Pakistan’s prime minister, Nawaz Sharif, fired a key foreign policy aide Saturday, along with a senior information ministry bureaucrat, for their alleged roles in leaking details to the media on a top-level security meeting about counter-militancy efforts.
An official announcement said Sharif ordered that the portfolio of foreign affairs shall be withdrawn “forthwith” from his special assistant Tariq Fatemi, and for the principal information officer, Rao Tehsin, to be removed from his post.
The actions stemmed from a controversial article in a leading English-language newspaper, Dawn, published last October, that suggested the Sharif government was not satisfied with military-led operations against militant groups allegedly operating on Pakistani soil, particularly those involved in attacks against neighboring Afghanistan and India.
The newspaper article was published at a time when Afghan and Indian officials were increasingly demanding Pakistan’s international isolation, citing alleged covert support the military was providing to militants undertaking cross-border attacks.
The military at the time dismissed the report as fabricated, however, demanded a government probe and punishment of officials for “breaching national security.”
Saturday’s removals were based on a lengthy inquiry by a high-powered committee of civilian and military officials that apparently was set up at the insistence of the army leadership at the time.
Sharif’s office said he notified the officials after considering findings and recommendations in the inquiry report. The official notification also called for relevant Pakistani media watchdogs to take “disciplinary action” against the reporter and the editor of the newspaper in question.
Dawn has stood by its story and rejected official allegations of fabricating details of the security meeting.
Hours after the prime minister’s office issued the notification, though, the military rejected it as “incomplete.”
“Notification on Dawn Leak is incomplete and not in line with recommendations by the inquiry Board. Notification is rejected,” said army spokesman, Major-General Asif Ghafoor via his official Twitter post.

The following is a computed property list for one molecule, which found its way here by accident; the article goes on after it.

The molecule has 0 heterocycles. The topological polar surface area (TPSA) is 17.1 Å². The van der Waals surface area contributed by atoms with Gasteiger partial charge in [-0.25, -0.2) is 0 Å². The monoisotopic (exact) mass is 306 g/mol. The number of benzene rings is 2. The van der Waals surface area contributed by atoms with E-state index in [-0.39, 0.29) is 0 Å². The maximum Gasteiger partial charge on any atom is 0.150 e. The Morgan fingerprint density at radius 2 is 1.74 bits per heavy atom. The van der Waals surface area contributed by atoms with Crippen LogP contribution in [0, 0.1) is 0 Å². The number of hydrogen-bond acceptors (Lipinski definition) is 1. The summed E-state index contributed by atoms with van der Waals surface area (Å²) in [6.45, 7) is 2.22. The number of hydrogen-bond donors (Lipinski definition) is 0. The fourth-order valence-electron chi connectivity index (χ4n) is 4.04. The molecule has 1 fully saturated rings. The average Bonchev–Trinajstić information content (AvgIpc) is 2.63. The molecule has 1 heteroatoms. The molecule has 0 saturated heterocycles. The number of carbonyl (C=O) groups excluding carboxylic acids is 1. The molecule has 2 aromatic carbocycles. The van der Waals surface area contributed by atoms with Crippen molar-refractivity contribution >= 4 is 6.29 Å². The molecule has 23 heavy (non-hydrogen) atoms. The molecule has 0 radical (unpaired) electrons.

The strong reaction led to a heated debate and speculation on local TV stations that civilian and military institutions were again on a path of confrontation, which in the past led to military takeovers in Pakistan. Most analysts played down the concerns and said they anticipated conciliation over the issue.
Speculation intensified, however, when Sharif’s interior minister, Nisar Ali Khan, snubbed the army reaction as uncalled for.
“I believe these tweets, regardless of who issues them, are deadly for Pakistan’s democracy, its system and justice. [State] institutions do not talk to each other via tweets,” the minister asserted. He went on to call it “very unfortunate” that national issues are being “handled via tweets” and reiterated the government was fully implementing recommendations of the probe committee.
The military spokesman has not yet responded to Khan’s assertions. Critics also questioned the army’s reaction.
“Shouldn’t we amend Article 243(1) of the Constitution of Pakistan [that says]: “The federal government shall have control and command of the Armed Forces”, said a Supreme Court attorney in his Twitter post.
Tensions between civilian and military leaders have prompted army leaders in the past to oust elected governments and impose years of military rule in Pakistan.
Former army chief, Pervez Musharraf, removed Sharif from power in a bloodless coup in October 1999 and exiled him to Saudi Arabia.
Sharif returned to Pakistan after almost eight years, and his party won the 2013 election to return him to power for a third time in the country’s troubled democratic history.